Dave Lambert had been a hero of mine ever since I left Chicago for New York in the forties, long before he’d begun the famous Lambert, Hendricks and Ross trio, when he was an arranger for Gene Krupa. While we were building a studio on 45th Street for fledgling-film company, Leacock Pennebaker, Bob Van Dyke, our audio genius, introduced me to Dave, and got him to help us finish it. Dave, it turned out, was a first rate carpenter. When it came up that he had an audition at RCA for a new group to record songs he had just written, we went along with him and filmed the session. RCA decided not to go for it, and wiped the tapes, so we stuck our unedited film up on a shelf and left it there.
Several months later, while helping someone fix a flat on the Merritt Parkway, Dave was hit by a car and killed. A few weeks later, Art D’Lugoff from the Village Gate called and said he’d heard we had a film of Dave and could he show it at the wake. Nick Proferes and I spent that night editing and got him a print the next day. A few days later a reporter from German TV who’d seen it, came around and asked if he could show the film in Germany since Lambert was so well known in Europe. We gave him our print and forgot about it. Then, letters started coming asking where to get the record. But there wasn’t any record, nor would there ever be one. All there was was this fifteen-minute film of a few incomplete rehearsals of songs that otherwise didn’t exist. It hit me that this was really what film should be doing, what I should be doing … recording people and music as a kind of popular history that might otherwise not exist. It was only a few weeks later that Albert Grossman walked into our office and asked if I was interested in making a film about his client, Bob Dylan.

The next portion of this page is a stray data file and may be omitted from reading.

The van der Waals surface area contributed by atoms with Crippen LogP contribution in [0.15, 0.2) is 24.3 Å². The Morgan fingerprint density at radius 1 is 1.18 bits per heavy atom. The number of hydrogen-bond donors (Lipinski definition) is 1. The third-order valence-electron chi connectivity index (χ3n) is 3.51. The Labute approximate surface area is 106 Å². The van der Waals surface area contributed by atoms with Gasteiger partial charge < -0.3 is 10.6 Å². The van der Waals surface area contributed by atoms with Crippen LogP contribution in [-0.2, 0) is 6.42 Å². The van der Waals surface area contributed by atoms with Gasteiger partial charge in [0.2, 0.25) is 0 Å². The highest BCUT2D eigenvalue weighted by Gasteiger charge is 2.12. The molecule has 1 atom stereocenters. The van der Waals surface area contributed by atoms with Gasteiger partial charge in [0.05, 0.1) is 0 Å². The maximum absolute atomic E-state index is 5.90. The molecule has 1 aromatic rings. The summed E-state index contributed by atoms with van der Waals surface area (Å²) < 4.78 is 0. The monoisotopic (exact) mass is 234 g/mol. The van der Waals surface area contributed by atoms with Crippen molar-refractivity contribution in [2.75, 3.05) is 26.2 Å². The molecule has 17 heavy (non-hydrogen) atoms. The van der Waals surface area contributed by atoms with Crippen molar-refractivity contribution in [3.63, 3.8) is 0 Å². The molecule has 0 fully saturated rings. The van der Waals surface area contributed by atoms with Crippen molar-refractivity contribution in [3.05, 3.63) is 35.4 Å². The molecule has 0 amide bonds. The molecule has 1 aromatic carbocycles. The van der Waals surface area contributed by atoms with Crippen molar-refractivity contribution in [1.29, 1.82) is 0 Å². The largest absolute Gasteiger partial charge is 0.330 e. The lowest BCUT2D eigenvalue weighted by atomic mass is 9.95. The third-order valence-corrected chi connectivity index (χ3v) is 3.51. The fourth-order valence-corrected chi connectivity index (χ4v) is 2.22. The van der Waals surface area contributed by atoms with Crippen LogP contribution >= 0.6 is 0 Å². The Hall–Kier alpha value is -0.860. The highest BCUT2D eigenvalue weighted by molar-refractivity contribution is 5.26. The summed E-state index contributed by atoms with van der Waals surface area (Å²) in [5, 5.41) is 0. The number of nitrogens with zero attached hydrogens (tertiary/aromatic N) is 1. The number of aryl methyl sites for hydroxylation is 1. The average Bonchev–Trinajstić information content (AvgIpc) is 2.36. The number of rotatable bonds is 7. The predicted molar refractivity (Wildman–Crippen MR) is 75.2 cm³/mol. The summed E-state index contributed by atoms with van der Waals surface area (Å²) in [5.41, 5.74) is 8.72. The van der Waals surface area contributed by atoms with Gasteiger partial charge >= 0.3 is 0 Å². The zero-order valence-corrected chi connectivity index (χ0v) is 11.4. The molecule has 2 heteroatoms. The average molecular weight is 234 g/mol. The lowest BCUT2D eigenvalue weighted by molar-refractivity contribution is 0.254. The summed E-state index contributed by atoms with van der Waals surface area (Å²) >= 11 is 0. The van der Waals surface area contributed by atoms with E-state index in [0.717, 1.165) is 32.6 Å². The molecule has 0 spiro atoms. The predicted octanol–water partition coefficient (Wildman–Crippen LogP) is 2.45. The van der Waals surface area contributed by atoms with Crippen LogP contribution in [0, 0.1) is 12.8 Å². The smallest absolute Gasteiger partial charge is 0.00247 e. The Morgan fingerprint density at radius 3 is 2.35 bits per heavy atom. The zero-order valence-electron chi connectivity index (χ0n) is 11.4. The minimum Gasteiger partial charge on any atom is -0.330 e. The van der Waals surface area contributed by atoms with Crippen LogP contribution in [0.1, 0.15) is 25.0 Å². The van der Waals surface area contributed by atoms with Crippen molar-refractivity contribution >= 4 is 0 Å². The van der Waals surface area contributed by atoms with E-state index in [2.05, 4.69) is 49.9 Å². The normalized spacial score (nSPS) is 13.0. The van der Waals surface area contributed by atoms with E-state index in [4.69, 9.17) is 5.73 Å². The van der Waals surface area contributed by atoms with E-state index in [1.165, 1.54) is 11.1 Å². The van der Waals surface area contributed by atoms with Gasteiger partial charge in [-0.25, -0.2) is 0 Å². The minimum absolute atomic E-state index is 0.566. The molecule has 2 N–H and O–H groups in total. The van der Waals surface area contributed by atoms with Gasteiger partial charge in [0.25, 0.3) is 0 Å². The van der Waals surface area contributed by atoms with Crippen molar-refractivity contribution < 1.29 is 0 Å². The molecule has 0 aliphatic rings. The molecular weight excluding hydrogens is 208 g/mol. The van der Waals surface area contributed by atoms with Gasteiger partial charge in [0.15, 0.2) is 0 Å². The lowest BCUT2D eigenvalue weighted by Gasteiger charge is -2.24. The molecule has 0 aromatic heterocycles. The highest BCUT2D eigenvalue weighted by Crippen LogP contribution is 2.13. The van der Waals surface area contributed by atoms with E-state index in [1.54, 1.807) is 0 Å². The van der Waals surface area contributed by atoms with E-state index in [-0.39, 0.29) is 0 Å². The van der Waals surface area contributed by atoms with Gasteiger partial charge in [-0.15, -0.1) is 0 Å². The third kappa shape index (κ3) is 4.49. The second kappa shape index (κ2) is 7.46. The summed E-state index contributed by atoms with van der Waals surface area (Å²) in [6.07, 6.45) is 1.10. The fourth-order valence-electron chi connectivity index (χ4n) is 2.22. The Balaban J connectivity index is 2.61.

D A Pennebaker
By D A Pennebaker 1964, 15 min., b&w